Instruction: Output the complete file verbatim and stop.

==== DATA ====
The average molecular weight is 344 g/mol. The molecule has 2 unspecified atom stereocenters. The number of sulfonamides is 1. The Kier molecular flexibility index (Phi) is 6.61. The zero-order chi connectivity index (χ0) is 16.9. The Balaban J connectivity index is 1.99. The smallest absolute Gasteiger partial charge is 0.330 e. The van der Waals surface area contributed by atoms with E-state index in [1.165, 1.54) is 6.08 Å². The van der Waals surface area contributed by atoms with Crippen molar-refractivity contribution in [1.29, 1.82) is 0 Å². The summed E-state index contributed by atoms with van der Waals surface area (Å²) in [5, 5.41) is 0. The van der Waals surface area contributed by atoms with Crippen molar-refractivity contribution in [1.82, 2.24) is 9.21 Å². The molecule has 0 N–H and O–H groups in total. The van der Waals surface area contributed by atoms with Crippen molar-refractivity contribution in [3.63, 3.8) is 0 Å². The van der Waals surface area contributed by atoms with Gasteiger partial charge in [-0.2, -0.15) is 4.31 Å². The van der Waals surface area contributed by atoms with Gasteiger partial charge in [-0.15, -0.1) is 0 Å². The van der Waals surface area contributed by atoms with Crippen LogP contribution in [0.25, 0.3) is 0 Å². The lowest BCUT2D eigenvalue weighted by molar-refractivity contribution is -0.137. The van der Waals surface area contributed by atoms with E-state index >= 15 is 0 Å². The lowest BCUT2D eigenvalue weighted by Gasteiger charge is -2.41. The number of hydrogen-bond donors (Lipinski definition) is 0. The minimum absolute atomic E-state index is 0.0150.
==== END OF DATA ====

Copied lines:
The average molecular weight is 344 g/mol. The molecule has 2 unspecified atom stereocenters. The number of sulfonamides is 1. The Kier molecular flexibility index (Phi) is 6.61. The zero-order chi connectivity index (χ0) is 16.9. The Balaban J connectivity index is 1.99. The smallest absolute Gasteiger partial charge is 0.330 e. The van der Waals surface area contributed by atoms with E-state index in [1.165, 1.54) is 6.08 Å². The van der Waals surface area contributed by atoms with Crippen molar-refractivity contribution in [1.29, 1.82) is 0 Å². The summed E-state index contributed by atoms with van der Waals surface area (Å²) in [5, 5.41) is 0. The van der Waals surface area contributed by atoms with Crippen molar-refractivity contribution in [1.82, 2.24) is 9.21 Å². The molecule has 0 N–H and O–H groups in total. The van der Waals surface area contributed by atoms with Crippen molar-refractivity contribution in [3.63, 3.8) is 0 Å². The van der Waals surface area contributed by atoms with Gasteiger partial charge in [-0.2, -0.15) is 4.31 Å². The van der Waals surface area contributed by atoms with Gasteiger partial charge in [-0.15, -0.1) is 0 Å². The van der Waals surface area contributed by atoms with Crippen LogP contribution in [0.25, 0.3) is 0 Å². The lowest BCUT2D eigenvalue weighted by molar-refractivity contribution is -0.137. The van der Waals surface area contributed by atoms with E-state index >= 15 is 0 Å². The lowest BCUT2D eigenvalue weighted by Gasteiger charge is -2.41. The number of hydrogen-bond donors (Lipinski definition) is 0. The minimum absolute atomic E-state index is 0.0150.